IVF for HSP parents

Having children free of HSP


How does IVF help someone with HSP have children without them inheriting the condition?

There are different ways to prevent a child being born with a serious genetic condition. This may be the case for HSP which is a progressive, incurable, and potentially disabling disorder. The decision to take measures to have a child free of HSP is entirely a personal one. It may be helpful to consider this issue well before starting a family, and to start discussions with your partner, family, and health professionals.

Preimplantation genetic diagnosis (PGD) or preimplantation genetic testing is a sophisticated technique which can be used to prevent children from inheriting HSP. PGD can be used when one or both parents have a known genetic abnormality (in this case an HSP mutation). Testing is performed on an embryo created through the IVF process to see if it also carries the mutation(s) in the HSP gene. Only embryos that do not have the mutation(s) are selected.

There are other options as well, including testing during a pregnancy with amniocentesis or chorionic villus sampling (prenatal testing). Some people may prefer PGD to prenatal testing, due to the emotional and health impacts of terminating a pregnancy.

You may also choose not to undertake any genetic testing of the pregnancy; the decision is up to you.

What is IVF actually …  what is the process?

IVF (In Vitro Fertilisation) is a procedure undertaken in a specialised laboratory, where the egg and sperm and joined outside the body. The fertilised egg, or embryo, is grown before being implanted in the uterus. After this process there is a chance that a pregnancy will occur. IVF is often performed for couples with fertility issues.

Can it help anyone with HSP have children free of the condition?

PGD can be performed for a variety of circumstances, and it is important to have a discussion with your doctor to see if it is relevant for you. However, it can only be performed if the HSP genetic diagnosis is known. One important factor will be the mode of inheritance of HSP, or the way it is transmitted. For example, for autosomal dominant forms of HSP (i.e. a mutation in a single copy of the gene), such as mutations in SPAST (SPG4), ATL1 (SPG3A), or REEP1 (SPG31), there will be a 1 in 2 (50%) chance of passing the mutation on without PGD or prenatal testing.

On the other hand, if you have autosomal recessive HSP (mutation on both copies of the gene), such as SPG11, SPG15, SPG7, or SPG5A, your children will be carriers of a single mutation but will likely not get the condition, unless your partner also has the condition or is also a carrier.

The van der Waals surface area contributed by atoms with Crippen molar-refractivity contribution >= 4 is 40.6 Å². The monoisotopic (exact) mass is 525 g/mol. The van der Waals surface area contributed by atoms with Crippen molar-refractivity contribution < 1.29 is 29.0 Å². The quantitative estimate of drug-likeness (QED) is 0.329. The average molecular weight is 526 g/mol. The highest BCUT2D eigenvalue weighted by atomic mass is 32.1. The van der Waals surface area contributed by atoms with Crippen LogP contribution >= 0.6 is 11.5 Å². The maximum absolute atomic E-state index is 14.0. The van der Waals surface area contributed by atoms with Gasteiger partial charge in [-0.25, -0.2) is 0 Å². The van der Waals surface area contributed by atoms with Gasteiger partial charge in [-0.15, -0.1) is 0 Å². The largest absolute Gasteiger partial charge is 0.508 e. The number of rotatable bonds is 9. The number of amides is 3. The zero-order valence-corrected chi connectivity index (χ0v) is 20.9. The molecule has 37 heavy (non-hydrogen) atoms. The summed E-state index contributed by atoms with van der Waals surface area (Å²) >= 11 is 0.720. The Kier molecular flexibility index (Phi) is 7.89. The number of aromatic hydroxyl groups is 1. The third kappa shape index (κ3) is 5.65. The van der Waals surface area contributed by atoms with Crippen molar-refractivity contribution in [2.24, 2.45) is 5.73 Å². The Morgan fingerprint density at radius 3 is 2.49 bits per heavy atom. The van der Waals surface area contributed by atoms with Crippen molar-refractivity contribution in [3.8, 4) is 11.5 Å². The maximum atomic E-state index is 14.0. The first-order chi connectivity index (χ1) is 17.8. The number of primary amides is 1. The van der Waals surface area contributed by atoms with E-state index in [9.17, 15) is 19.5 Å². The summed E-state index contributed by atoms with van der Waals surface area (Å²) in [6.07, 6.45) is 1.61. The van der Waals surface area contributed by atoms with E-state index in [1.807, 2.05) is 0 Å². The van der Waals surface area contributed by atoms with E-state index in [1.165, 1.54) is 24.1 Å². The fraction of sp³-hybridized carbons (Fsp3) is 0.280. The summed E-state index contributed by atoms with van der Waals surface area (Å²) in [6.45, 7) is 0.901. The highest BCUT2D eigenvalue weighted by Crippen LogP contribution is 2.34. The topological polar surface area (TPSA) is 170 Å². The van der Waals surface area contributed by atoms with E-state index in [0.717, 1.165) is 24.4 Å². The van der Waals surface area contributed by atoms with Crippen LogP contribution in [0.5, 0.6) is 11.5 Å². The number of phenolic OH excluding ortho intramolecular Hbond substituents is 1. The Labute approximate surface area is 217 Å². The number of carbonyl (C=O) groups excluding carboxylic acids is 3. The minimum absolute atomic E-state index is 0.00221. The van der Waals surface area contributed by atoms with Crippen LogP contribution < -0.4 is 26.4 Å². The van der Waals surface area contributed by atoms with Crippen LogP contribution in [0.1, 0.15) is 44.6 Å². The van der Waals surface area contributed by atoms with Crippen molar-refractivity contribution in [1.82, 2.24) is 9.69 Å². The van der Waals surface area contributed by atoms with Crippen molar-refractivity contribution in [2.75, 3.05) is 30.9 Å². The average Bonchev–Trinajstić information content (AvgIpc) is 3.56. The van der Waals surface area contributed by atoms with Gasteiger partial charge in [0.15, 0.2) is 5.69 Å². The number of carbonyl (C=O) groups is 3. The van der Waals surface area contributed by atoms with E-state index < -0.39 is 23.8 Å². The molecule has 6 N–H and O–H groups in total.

If both you and your partner are carriers of an autosomal recessive type of HSP, you have a 1 in 4 (25%) chance of passing on the condition to your children. This situation may come to attention if you have already had a child with HSP.

These issues can be complex and difficult to understand, and it is best discussed with a clinical geneticist or genetic counsellor so that you are in a good position to make an informed choice.

So I need a conclusive genetic test for HSP … what if the genetic test result finds something that only might be causing HSP?

This can be difficult to decide what to do. In some cases, a decision may be made to do PGD, with the knowledge that this is a risk reduction measure. However, this is very uncertain situation and requires detailed discussion with a genetic counsellor or clinical geneticist.

Where do I start, who do I see to work out if it is possible in my situation?

Talk with your health professionals. In this case, a general practitioner would be a good place to start. You may have a neurologist and they are also a good person to ask. There are many specialist neurogenetic clinics in major cities who will have knowledge about this situation. Furthermore, a referral to a genetic counsellor or clinical geneticist may be appropriate.

How long does it take? How much does it cost? What are the chances of success?

It may be best to ask these questions to an IVF specialist. Certainly, IVF and PGD can have a large out of pocket cost, and the chance of success may vary according to many factors such as the age of the mother.

How do I choose a clinic?

Check with your GP, genetic counsellor or clinical geneticist about which clinic to choose. It is worth remembering that not all IVF clinics will have expertise in PGD.

There is now a website with information to help you choose a clinic: https://www.yourivfsuccess.com.au/

I have a child with HSP who is now 20 and in a serious relationship. Should I talk with them about IVF? When? How?

It would be a good idea to let your child know that there may be ways of preventing HSP from being passed on to their children, that this is optional, and that they can discuss this issue with their health professionals. I think it is best to start the conversation as soon as possible to allow for forward planning, and to allow your child to make an informed decision.

Dr Kumar

With thanks to Dr Kishore Kumar, neurologist, for his input to this article.

Here are some older articles on IVF published on the website:

June 2013: https://hspersunite.org.au/family-planning-and-hsp/  (personal story)

September 2013: https://hspersunite.org.au/family-planning-and-hsp-2/ (personal story)

June 2016: https://hspersunite.org.au/a-new-era-in-genetic-testing-for-hsp/ (genetic counsellor and paediatric neurogeneticist)

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